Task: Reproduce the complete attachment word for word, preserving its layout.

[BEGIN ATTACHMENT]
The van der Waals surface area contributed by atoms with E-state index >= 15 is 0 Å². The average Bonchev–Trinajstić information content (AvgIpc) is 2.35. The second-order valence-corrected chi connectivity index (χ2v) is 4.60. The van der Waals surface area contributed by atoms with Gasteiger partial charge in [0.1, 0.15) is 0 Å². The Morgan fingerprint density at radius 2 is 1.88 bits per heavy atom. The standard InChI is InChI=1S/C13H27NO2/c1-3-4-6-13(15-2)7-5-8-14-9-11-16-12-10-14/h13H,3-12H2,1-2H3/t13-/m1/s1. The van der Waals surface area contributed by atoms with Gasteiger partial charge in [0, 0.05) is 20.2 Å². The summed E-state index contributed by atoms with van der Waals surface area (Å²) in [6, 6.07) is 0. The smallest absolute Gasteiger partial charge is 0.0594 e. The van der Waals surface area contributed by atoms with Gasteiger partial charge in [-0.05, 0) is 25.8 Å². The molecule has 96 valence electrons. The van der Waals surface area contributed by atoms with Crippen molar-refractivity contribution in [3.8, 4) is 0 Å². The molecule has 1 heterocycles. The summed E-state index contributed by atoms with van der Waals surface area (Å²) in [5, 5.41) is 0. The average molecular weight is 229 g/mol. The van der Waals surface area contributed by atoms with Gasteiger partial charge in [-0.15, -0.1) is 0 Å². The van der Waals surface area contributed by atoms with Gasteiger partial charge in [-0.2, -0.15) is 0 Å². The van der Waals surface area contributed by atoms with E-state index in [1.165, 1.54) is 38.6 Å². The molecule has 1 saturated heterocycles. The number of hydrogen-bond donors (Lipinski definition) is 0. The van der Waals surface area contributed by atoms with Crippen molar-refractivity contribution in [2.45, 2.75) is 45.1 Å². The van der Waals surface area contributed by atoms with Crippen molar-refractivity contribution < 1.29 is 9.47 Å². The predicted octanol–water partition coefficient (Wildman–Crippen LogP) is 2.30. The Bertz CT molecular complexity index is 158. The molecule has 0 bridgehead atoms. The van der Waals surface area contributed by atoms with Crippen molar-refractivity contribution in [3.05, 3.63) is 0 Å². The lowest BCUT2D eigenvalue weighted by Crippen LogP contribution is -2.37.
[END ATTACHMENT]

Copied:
The van der Waals surface area contributed by atoms with E-state index >= 15 is 0 Å². The average Bonchev–Trinajstić information content (AvgIpc) is 2.35. The second-order valence-corrected chi connectivity index (χ2v) is 4.60. The van der Waals surface area contributed by atoms with Gasteiger partial charge in [0.1, 0.15) is 0 Å². The Morgan fingerprint density at radius 2 is 1.88 bits per heavy atom. The standard InChI is InChI=1S/C13H27NO2/c1-3-4-6-13(15-2)7-5-8-14-9-11-16-12-10-14/h13H,3-12H2,1-2H3/t13-/m1/s1. The van der Waals surface area contributed by atoms with Gasteiger partial charge in [0, 0.05) is 20.2 Å². The summed E-state index contributed by atoms with van der Waals surface area (Å²) in [6, 6.07) is 0. The smallest absolute Gasteiger partial charge is 0.0594 e. The van der Waals surface area contributed by atoms with Gasteiger partial charge in [-0.05, 0) is 25.8 Å². The molecule has 96 valence electrons. The van der Waals surface area contributed by atoms with Crippen molar-refractivity contribution in [3.8, 4) is 0 Å². The molecule has 1 heterocycles. The summed E-state index contributed by atoms with van der Waals surface area (Å²) in [5, 5.41) is 0. The average molecular weight is 229 g/mol. The van der Waals surface area contributed by atoms with Gasteiger partial charge in [-0.15, -0.1) is 0 Å². The van der Waals surface area contributed by atoms with Gasteiger partial charge in [-0.2, -0.15) is 0 Å². The van der Waals surface area contributed by atoms with E-state index in [1.165, 1.54) is 38.6 Å². The molecule has 1 saturated heterocycles. The number of hydrogen-bond donors (Lipinski definition) is 0. The van der Waals surface area contributed by atoms with Crippen molar-refractivity contribution in [2.45, 2.75) is 45.1 Å². The van der Waals surface area contributed by atoms with Crippen molar-refractivity contribution < 1.29 is 9.47 Å². The predicted octanol–water partition coefficient (Wildman–Crippen LogP) is 2.30. The Bertz CT molecular complexity index is 158. The molecule has 0 bridgehead atoms. The van der Waals surface area contributed by atoms with Crippen molar-refractivity contribution in [3.05, 3.63) is 0 Å². The lowest BCUT2D eigenvalue weighted by Crippen LogP contribution is -2.37.